According to a survey conducted by Mercer Human Resource Consulting last year, the ranks of female expatriates alone have swelled significantly (9% to 14% in the past five years) among companies based in Asia-Pacific.
The reason behind the surge is an increase in the number of Indian companies on a global drive, which makes them define their expatriate policies as critical, says Gangapriya Chakraverti, business leader, human capital product solutions, Mercer Human Resource Consulting, India.
Cisco India is one example of a company where expatriates are helping to drive growth. The reason, as suggested by Subash Rao, director HR, Cisco India, is their in-depth understanding of the parent companys culture and values, as also a network of relationships, knowledge of internal processes and best practices around the world.
Even homegrown companies like Mahindra & Mahindra (M&M) and Infosys are swooping down on American and British universities for campus recruitment. For M&M executive vice-president- human resource and corporate services, Rajeev Dubey, the inclusion of expats goes beyond tackling the challenges in the globalised world. Hiring expatriates gets us a workforce that can yield out-of-the-box ideas. Moreover, expats later become our ambassadors to the world, he says.
Business development executive David Aranow has been working with M&M since June 2005. Picked up by the company from Harvard University, he feels privileged to be part of the organisation. The company not only made us comfortable in the office, but also helped us get accommodation. The only problem I faced was dealing with autorickshaw drivers, says Aranow, whose contract with the company ends in June.
Though companies like M&M may go out of their way to help these expats settle in, they dont differentiate between Indian and foreign executives in terms of salary. We also ensure that there is a conducive environment for every employee to work. We are open to suggestions and complaints, and so far everything has been going fine, says Dubey.
At Kingfisher Airlines, expatriates usually join the flight operations department as cockpit crew.
The government of India has relaxed the rules regarding employment of expatriates and hence the industry is witnessing an upward increase in the number of expatriates employed. Currently, we have over 47 expatriate pilots at Kingfisher Airlines and we are in the process of recruiting more in next few years, says HR head Rubi Arya.
She adds, The challenge before the hiring process is to source pilots who meet our criteria from various countries. Once we have shortlisted the candidates, proper verification of documents and background checks are conducted. If the candidates meet the same, the documents are sent to various regulatory authorities to get the clearance. This often takes more than two months. After they are recruited, the challenge is to get them to adjust to our way of life. Every expatriate is provided a welcome handbook to familiarise them with the working environment and operational information.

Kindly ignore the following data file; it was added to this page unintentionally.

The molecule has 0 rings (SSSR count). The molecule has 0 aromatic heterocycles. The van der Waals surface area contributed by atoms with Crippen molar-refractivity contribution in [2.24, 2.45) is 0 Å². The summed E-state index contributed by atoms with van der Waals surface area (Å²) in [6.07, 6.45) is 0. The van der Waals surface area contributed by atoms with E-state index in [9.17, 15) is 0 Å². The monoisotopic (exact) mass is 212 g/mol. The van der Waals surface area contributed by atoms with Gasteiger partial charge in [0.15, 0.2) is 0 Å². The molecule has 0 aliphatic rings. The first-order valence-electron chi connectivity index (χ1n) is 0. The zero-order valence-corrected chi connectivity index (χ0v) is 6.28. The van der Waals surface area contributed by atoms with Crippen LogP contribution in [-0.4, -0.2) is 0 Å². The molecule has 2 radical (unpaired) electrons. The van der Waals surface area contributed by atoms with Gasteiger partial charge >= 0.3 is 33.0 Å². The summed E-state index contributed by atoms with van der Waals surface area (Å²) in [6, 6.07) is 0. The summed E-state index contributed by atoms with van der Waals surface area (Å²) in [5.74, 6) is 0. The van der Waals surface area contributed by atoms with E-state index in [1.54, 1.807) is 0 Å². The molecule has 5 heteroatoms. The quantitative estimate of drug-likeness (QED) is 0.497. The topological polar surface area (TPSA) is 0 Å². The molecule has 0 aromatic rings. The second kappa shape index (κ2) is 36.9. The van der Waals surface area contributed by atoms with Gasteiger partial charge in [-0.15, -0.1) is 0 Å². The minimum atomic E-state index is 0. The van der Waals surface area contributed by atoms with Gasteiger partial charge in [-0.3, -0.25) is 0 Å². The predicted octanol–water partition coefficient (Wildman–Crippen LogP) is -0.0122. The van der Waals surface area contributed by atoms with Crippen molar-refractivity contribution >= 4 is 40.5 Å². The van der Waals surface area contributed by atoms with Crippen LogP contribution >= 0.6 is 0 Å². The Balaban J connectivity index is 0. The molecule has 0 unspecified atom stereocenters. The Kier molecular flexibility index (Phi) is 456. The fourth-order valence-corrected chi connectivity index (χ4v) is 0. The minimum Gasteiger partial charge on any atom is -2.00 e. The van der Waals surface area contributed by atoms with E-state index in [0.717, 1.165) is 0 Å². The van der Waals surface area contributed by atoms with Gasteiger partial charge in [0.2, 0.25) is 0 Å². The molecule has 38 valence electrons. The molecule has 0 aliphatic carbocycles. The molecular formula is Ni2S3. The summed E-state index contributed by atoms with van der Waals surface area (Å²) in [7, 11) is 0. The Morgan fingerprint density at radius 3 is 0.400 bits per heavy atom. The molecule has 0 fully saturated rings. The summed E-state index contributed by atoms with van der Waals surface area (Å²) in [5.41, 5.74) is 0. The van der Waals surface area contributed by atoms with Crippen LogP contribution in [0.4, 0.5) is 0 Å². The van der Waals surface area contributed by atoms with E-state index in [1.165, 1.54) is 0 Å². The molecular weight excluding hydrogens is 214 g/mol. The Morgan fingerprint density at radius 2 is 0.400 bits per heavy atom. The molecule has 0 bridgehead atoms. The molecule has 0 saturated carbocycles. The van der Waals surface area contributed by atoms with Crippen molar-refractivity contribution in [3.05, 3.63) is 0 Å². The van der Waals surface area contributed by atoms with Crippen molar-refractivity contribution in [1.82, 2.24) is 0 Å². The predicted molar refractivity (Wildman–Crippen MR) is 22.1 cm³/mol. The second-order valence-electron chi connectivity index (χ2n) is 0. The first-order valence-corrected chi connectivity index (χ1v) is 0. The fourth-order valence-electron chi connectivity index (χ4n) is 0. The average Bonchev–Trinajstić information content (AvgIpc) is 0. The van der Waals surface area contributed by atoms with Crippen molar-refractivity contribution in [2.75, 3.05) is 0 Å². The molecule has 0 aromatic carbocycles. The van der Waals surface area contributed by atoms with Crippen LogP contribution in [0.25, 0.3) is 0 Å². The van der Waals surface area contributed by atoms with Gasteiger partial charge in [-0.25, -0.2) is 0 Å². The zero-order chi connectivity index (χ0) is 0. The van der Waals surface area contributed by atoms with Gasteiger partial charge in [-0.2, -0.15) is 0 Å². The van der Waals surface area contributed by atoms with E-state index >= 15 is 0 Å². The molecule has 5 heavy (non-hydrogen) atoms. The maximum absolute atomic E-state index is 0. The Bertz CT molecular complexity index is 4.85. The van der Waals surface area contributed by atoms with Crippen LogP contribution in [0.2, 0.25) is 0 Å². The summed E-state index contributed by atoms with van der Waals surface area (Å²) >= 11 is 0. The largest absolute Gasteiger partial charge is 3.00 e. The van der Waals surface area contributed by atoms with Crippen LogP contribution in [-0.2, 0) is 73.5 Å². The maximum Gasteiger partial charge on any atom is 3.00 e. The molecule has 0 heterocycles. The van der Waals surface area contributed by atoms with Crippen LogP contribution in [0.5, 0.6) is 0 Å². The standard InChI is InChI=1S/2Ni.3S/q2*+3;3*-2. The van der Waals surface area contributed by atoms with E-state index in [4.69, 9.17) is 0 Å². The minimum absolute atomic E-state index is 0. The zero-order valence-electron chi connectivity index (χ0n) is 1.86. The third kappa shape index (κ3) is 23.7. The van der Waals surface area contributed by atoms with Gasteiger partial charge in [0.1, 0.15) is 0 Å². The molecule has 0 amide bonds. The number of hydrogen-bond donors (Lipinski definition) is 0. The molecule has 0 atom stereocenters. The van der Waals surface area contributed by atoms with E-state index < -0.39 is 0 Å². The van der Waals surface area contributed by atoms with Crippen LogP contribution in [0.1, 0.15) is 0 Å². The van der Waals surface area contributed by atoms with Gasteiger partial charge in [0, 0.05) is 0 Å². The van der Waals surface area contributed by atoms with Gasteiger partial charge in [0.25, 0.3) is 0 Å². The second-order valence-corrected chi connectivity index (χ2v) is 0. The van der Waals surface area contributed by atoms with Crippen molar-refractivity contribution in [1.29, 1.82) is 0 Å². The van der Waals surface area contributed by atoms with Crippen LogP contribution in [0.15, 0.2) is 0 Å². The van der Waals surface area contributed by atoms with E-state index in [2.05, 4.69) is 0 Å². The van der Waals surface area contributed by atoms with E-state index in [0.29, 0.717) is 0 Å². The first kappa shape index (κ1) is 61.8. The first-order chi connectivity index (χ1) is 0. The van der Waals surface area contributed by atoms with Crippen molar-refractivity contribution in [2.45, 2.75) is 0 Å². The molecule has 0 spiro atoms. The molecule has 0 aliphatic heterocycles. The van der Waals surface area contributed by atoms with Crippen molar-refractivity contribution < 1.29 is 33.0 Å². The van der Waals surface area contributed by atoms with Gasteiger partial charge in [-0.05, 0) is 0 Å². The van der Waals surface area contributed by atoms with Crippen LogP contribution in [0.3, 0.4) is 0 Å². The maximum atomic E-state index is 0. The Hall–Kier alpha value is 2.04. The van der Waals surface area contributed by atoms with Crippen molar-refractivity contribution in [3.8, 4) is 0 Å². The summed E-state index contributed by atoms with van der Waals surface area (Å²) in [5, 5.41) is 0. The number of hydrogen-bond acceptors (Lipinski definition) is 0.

According to Mercer, mobility premiums (cash incentives to compensate individuals for the inconveniences of being transferred) continue to play an important role in encouraging employees, especially professionals, to take assignments. A growing number of companies provide these premiums systematically for long-term assignments (73%) rather than for short-term assignments (31%), says the report.
Companies also groom their expat recruits not only for their jobs, but also for the sector (especially competitors) and the country as a whole. Gareth Williams, a worldwide partner in Mercers Chicago office, says, Investment in language and cultural training, for example, can dramatically improve the chance that the international assignment will be a successful one.
Rohit Kumar, managing director, IKAN Relocations has been dealing with expats for the past ten years. The company advises foreign employees and their families on the Indian scenario professional, political, government and social. Right from housing to immigration and infrastructure, there are several issues to take care of. These are petty issues, but once taken care of, the stay here is more comfortable.
Thanks to the dedicated efforts of such outsourced services, expats like Tom Gleeson are more than happy with their stint in this country. The CEO of Wisden Group thinks that there isnt really much difference between working in India and abroad. We all operate in such a global environment now that there is very little room for local issues. The challenges faced in doing business in India such as bureaucracy, infrastructure development and wage inflation are all found, to varying degrees, in other parts of the world, he says.
Besides making us attuned to deliver to the needs of one of worlds fastest growing economies, on the personal front, India provides us with a very high quality of life. It also provides an extremely interesting life there are so many wonderful things to see and do in India, adds Gleeson one of the growing legion of foreigners hoping to cash in on the Great India Story.
With inputs by Banasree Purkayastha